March 2, 2023 | Campaign
Nursing alumna Ruth Kipka Lemole empowers new students and helps them feel essential
By Rebecca Biason
For Ruth Kipka Lemole (BScN 1996), the Lawrence S. Bloomberg Faculty of Nursing has always been at the forefront of reinvigorating the future of nursing. As a student in the BScN program from 1992-1996, Kipka Lemole felt that she was given not only a foundation in education, but also life skills that she would take with her throughout her career and personal life.
“My time at Bloomberg Nursing was undoubtedly life changing. I still remember how inspired I was by my professors including Dean Dot Pringle, and Professor Gail Donner among many others. They gave me the hands-on experience to excel in clinical, a voice for my knowledge and passion, and an empathetic drive that I continue to use to this day,” says Kipka Lemole.
They worked so hard to get into U of T, and I wanted to help them feel like they made the right decision.
This profound sense of connection to her alma mater is what motivates Kipka Lemole to continue to give back to Bloomberg Nursing, and in recent years especially, inspire a future generation of nurses to keep going. She has been a staunch supporter of Bloomberg Nursing’s Golden Notes program, where each September, alumni pen notes of encouragement and support to the incoming class of nursing students who receive the notes on their orientation day.
“During the pandemic I wanted to empower new students and make them feel essential. They worked so hard to get into U of T, and they have likely given a lot of thought to going into the nursing profession. I wanted to help them feel like they made the right decision, despite the challenges they will face. To help them realize that nursing is a wonderful way for a person to give of themselves, and that it’s worth it, they will feel it, they will feel essential,” says Kipka Lemole.
a career devoted to holistic helping
In addition to engaging with undergraduate students through Golden Notes, Kipka Lemole and her husband created the Michael and Ruth Kipka Lemole Student Bursary, an endowed award that supports undergraduate nursing students in financial need.
Kipka Lemole says that she always wanted to be a helper. At the age of six, when she had a fall and needed stitches in her nose, she remembers the care she received from nurses in the ER that day and was mesmerized by the help they provided to those who were sick.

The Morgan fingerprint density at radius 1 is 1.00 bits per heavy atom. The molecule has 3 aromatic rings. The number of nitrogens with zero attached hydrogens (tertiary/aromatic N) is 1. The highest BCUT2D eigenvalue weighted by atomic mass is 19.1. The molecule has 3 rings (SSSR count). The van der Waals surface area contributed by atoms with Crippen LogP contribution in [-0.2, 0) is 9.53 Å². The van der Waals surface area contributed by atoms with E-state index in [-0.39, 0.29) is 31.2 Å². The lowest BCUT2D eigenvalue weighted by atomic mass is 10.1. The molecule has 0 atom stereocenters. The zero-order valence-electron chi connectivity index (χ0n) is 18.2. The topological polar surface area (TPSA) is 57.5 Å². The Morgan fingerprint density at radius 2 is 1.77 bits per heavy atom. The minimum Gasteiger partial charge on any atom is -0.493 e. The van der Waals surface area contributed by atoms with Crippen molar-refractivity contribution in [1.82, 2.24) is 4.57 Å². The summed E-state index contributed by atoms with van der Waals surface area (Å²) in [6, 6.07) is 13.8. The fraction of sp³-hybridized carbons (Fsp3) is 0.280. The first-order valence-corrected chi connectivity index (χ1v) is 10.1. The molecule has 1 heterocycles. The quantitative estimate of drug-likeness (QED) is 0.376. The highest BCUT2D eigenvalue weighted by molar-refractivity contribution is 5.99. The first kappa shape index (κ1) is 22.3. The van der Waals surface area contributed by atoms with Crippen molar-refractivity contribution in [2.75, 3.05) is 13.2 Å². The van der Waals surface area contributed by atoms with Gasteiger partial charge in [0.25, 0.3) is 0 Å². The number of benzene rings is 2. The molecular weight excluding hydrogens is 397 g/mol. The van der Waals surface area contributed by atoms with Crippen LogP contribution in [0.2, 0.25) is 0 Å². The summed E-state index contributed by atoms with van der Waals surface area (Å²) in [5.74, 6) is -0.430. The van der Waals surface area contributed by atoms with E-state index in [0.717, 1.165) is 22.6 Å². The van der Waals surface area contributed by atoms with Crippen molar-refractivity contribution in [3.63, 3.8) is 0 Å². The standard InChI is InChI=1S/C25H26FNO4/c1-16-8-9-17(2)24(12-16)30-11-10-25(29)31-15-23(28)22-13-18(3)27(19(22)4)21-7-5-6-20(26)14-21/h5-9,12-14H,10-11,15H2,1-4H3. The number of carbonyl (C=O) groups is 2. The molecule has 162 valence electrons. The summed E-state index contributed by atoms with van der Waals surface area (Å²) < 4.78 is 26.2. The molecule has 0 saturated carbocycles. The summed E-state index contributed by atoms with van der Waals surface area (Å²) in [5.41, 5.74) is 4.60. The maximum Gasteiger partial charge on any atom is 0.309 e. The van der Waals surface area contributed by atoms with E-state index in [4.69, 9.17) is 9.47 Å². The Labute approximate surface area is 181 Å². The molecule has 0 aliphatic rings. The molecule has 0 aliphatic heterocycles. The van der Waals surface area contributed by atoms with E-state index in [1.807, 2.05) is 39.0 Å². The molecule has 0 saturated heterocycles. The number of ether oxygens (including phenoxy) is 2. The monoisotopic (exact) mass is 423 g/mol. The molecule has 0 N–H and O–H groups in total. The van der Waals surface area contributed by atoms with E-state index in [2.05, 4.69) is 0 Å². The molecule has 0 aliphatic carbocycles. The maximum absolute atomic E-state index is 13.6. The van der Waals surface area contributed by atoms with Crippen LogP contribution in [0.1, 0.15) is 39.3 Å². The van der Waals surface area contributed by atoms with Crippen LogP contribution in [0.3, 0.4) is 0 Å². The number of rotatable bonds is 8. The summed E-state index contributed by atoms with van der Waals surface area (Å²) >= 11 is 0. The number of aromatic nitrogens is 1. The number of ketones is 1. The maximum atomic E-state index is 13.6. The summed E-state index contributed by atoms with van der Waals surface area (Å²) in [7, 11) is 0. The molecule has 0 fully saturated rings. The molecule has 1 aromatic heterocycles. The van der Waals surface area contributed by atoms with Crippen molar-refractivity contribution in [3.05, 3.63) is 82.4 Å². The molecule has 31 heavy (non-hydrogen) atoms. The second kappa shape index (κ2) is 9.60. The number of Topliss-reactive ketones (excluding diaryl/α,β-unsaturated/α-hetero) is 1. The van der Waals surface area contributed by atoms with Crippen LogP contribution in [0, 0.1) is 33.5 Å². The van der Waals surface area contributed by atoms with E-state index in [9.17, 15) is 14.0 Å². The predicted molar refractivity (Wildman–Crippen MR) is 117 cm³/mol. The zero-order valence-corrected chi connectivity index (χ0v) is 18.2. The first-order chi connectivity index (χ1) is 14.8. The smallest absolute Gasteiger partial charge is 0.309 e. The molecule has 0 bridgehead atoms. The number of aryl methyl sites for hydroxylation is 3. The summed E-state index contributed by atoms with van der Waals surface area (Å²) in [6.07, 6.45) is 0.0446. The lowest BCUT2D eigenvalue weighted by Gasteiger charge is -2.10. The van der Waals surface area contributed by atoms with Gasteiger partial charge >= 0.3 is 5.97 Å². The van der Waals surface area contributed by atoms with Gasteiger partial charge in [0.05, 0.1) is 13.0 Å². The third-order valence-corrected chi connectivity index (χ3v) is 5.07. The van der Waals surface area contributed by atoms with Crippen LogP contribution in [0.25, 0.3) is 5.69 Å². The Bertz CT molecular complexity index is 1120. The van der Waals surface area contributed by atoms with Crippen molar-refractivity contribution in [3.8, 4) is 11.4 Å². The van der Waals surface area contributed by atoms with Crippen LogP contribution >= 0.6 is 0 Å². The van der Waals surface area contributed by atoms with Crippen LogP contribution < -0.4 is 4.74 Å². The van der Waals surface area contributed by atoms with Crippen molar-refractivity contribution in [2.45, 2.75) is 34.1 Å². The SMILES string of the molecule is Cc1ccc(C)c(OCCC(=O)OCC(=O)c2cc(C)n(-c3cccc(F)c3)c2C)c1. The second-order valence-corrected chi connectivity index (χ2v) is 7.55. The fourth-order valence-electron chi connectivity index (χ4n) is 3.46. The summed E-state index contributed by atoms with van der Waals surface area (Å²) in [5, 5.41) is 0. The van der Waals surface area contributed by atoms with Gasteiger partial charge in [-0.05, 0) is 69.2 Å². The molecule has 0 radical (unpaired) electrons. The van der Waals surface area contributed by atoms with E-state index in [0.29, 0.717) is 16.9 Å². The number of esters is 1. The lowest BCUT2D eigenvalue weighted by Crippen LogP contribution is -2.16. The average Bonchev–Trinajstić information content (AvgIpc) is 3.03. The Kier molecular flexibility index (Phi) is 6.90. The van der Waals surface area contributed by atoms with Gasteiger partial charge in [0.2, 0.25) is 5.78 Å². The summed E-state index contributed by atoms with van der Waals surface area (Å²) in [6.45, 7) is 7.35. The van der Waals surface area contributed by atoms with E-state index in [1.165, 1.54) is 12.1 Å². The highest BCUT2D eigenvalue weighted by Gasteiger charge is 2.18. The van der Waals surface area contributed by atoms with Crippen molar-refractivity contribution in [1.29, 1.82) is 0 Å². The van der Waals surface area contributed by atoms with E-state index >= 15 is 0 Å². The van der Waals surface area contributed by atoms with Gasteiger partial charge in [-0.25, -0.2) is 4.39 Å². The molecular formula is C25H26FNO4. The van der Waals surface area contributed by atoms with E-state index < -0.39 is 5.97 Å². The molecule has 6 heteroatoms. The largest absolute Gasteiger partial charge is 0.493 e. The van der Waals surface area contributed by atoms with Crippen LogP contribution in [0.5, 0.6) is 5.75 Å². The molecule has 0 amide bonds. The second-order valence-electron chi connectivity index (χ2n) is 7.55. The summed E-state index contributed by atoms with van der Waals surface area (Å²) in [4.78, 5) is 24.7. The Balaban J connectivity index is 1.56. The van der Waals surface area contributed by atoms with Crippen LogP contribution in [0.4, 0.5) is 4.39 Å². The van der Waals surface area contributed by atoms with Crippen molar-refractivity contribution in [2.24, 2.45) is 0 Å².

“It gave me this sense of all encompassing care, I knew I would be taken care of, and that everything was going to be okay. That feeling never left me and I wanted to be that beacon of care to someone else,” says Kipka Lemole of her decision to become a nurse.
She found her niche in pediatrics through her clinical placements Sick Kids in Toronto before heading south to the U.S. and working in the PICU unit at St. Joseph’s Hospital in Phoenix Arizona, while spending some of her time as a float nurse in the NICU. For Kipka Lemole, working with that population and helping children and their parents throughout their health care journey was infinitely rewarding, and something she credits her time at Bloomberg Nursing for providing her with a foundation to excel in, particular through a holistic care approach.
Everything you do stems from that community that you were given and that supported you. Giving back keeps the fire burning bright.
Now as a homemaker with five children of her own, Kipka Lemole continues to support both the nursing profession and U of T’s Bloomberg Nursing because she is a firm believer in the progress the Faculty of Nursing has made, and its continued acceleration particularly in its research that seeks to enable healthier lives and dismantle barriers to social justice.
“I have a huge passion to encourage people to go into the field of nursing,” says Kipka Lemole, “there is a lot of fatigue right now, but I can see the vitality of Bloomberg Nursing particularly through its research. I’m proud to support the faculty and researchers who continue to seek solutions through their evidence-based work and empower them.”
Kipka Lemole also encourages other alumni to remember the community that Bloomberg Nursing provides and to add to that flame of passion for future nurses, to remind them why they are in the field and that they are indeed important, essential, and unique.
“I would say to my fellow alumni, everything you do stems from that community that you were given and that supported you,” says Kipka Lemole. “Giving back to the Bloomberg Nursing and the University of Toronto is coming full circle, it generates more nursing, it keeps the fire going. Let’s ignite that passion for nursing and keep it burning bright.”
Originally published by the Lawrence S. Bloomberg Faculty of Nursing